My Job Made Me Sick

For 12 years I worked in a toxic work environment. I never knew when I arrived to work each morning whether I would have a job by the end of the day. I desperately needed to work because we supported our son in prison so he could buy necessities like food and shampoo. Also, our older son and his terminally ill wife had moved in with us. She received governmental help, but it wasn't enough for them to rent an apartment. He couldn’t work because he had to be her constant caregiver. By staying with us, they could afford to pay their other bills.

I applied for a job with a governmental agency for security in a time when many companies were going out of business. When I first started working there, it wasn't too bad. We were all on one floor in a nice building. But the training for the job was nonexistent and the others in my job description were already several months behind in their workload. Fortunately, the office secretary befriended me and since she had held my position before, was able to partially guide me through the mess. I eventually moved up from my first position, thanks to the manager who hired me. I even had my own office.

I was constantly ridiculed.

The parent company decided that the rent in the nice building was too costly for what they perceived as low production. We moved to a small building with cubicles instead of offices, which was part of a small strip mall. The increase in the noise level was horrible. My cubicle offered no privacy. It was located outside of the new manager’s office who never called people to come to her office. She just yelled out their name. This constantly interrupted my work and I couldn't concentrate. Yet more and more demands were piled upon me in this manager’s effort to prove I was not as good as her.

The pressure increased as the demands from the parent company grew greater. We knew the demands were impossible to meet because of the financial status of the clientele we served. But the parent company was in another part of the state, never visited our clientele area, and never really cared whether we could actually meet our goals or not. It pushed many of the employees into an unhealthy competition for their jobs.

I was constantly put down and ridiculed, not only by management but by some of my co-workers. One manager seemed interested in hearing about my family life, and being naive, I told her some innocuous things. She pretended to be my friend, but after a while I realized she would stab me in the back and gossip about me. I felt as if I was the laughing stock of the office and became very self conscious.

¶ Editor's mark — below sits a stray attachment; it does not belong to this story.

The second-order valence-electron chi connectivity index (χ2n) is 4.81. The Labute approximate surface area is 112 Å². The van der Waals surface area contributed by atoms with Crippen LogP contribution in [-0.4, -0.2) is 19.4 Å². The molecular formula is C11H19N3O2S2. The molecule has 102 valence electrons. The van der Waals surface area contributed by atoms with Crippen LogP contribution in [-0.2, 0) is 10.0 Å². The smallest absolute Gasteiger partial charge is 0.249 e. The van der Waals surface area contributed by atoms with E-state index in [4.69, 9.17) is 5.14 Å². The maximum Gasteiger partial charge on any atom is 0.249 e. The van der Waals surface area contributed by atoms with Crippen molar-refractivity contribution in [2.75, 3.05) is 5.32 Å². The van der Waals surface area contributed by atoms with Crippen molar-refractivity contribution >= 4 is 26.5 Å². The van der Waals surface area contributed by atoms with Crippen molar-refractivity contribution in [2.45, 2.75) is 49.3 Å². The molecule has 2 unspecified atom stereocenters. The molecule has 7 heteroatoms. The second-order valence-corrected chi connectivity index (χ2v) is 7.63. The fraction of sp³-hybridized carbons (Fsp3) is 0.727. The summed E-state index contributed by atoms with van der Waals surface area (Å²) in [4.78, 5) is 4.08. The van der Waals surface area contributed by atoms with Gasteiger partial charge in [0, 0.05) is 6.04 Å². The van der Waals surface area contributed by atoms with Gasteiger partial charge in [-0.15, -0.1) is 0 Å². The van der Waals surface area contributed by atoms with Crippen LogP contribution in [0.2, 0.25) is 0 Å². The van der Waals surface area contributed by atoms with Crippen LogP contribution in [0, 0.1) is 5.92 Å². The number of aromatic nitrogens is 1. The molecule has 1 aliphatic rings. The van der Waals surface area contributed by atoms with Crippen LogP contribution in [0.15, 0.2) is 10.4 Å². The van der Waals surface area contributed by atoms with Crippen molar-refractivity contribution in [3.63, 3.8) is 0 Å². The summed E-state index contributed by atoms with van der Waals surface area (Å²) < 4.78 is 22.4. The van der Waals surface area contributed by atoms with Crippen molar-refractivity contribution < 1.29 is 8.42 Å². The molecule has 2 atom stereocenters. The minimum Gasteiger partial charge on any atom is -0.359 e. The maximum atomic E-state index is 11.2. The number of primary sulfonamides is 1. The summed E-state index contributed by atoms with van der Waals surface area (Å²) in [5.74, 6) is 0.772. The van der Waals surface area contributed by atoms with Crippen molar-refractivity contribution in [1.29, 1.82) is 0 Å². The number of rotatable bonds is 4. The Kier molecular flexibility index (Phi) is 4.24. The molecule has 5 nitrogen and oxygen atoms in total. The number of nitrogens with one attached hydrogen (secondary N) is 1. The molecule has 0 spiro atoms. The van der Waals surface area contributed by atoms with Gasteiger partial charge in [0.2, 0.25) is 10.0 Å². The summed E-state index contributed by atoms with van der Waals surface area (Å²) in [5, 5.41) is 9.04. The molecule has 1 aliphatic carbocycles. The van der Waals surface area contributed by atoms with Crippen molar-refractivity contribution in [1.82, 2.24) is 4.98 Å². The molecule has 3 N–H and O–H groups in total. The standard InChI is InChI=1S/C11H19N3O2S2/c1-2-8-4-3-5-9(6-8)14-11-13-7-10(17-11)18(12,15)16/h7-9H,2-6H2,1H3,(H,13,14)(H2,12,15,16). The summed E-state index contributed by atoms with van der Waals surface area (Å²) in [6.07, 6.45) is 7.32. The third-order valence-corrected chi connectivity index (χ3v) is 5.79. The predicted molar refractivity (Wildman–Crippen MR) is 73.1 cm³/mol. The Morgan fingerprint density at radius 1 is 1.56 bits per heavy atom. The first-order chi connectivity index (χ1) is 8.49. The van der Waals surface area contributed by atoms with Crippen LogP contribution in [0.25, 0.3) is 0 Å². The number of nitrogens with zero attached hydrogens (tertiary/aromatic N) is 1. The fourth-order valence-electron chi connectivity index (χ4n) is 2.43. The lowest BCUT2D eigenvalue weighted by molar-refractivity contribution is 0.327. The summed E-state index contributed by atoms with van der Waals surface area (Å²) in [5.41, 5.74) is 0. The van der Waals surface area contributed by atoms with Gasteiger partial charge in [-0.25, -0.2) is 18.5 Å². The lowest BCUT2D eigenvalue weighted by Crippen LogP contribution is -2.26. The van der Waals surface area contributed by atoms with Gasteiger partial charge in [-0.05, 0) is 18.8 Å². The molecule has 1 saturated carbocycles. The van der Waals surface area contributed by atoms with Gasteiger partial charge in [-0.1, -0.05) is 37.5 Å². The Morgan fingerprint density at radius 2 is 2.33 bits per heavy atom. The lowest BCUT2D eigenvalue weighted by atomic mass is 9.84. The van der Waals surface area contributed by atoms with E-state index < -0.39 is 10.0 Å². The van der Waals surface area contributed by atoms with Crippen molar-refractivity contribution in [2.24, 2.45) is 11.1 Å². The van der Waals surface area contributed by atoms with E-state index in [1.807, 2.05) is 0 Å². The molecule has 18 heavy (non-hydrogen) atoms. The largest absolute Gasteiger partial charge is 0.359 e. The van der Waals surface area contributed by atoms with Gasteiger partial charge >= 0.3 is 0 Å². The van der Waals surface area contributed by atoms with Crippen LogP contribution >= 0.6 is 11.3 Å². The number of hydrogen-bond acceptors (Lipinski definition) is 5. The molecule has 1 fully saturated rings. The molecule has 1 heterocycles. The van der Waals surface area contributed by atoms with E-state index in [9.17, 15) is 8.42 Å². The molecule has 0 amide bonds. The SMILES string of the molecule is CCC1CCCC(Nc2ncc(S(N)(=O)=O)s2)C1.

My health deteriorated and my blood pressure soared out of control. I’d always suffered with ADD and low self-esteem but soon I developed depression and anxiety issues. It didn't help that I was in my 60s when most of my coworkers were quite a bit younger, and I was also overweight. I had to force myself to get up each morning and go to work. I would come home so tired and stressed that my marriage suffered. I contemplated suicide more than once, but I promised my counselor I wouldn't do it. His stipulation was that I had to talk to him and one other person I trusted before I tried.

Thanks to counseling, our marriage survived. My sanity was partially restored, especially when my family realized how toxic my work environment had become. I managed to get through the final year with the support of my family and friends. I became involved in volunteer organizations. My mind was stimulated again and I found I could concentrate better. The work environment didn't really improve. It became worse and worse. But something in me changed.

Something in me changed.

I began to be more involved in my community. I think I finally realized that I was “worthy of praise” when I became an active member of a woman’s organization. People, whom I really didn't know well, told me what a good job I was doing, even when I didn't think I was. To my shock, I was nominated to be the president.

Toward the end of my employment, I was tricked by a coworker into printing something for a family member, which was a cause for termination. I was so ill with worry, I didn't go into work the next day. The managing attorney asked why I had done it and I looked so confused she knew immediately what had happened. I had been victimized so I would be fired. The attorney stood up for me, however it was the last straw. I announced to management that I would retire at the end of the fiscal year. By then I was in my early 70s.

I still regard those 12 years as years of actual darkness and, once I retired, I never went back to that office. I slept a great deal after I retired and slowly my mind and body healed.

Due to the encouragement of a dear friend, I joined Toastmasters and discovered I had an aptitude for public speaking and leadership. I was voted in to several leadership positions and achieved their highest education level after just a few years. Thanks to this positive and encouraging atmosphere, I have recovered most of my self-esteem and found many wonderful friends. My husband has joined and we are very active, even in our mid-70s.

Am I stronger because of the toxicity of my work? No. I am stronger because of the people with whom I now choose to associate. I have learned to remove myself from toxic situations, and walk away from toxic people. I surround myself instead with positive, caring people who share my goals and attitude.

If you are suffocating under the toxicity of your workplace, it can really help to talk with someone. Just use the form below to connect with one of our free and confidential mentors. Because you don't have to go through this alone.

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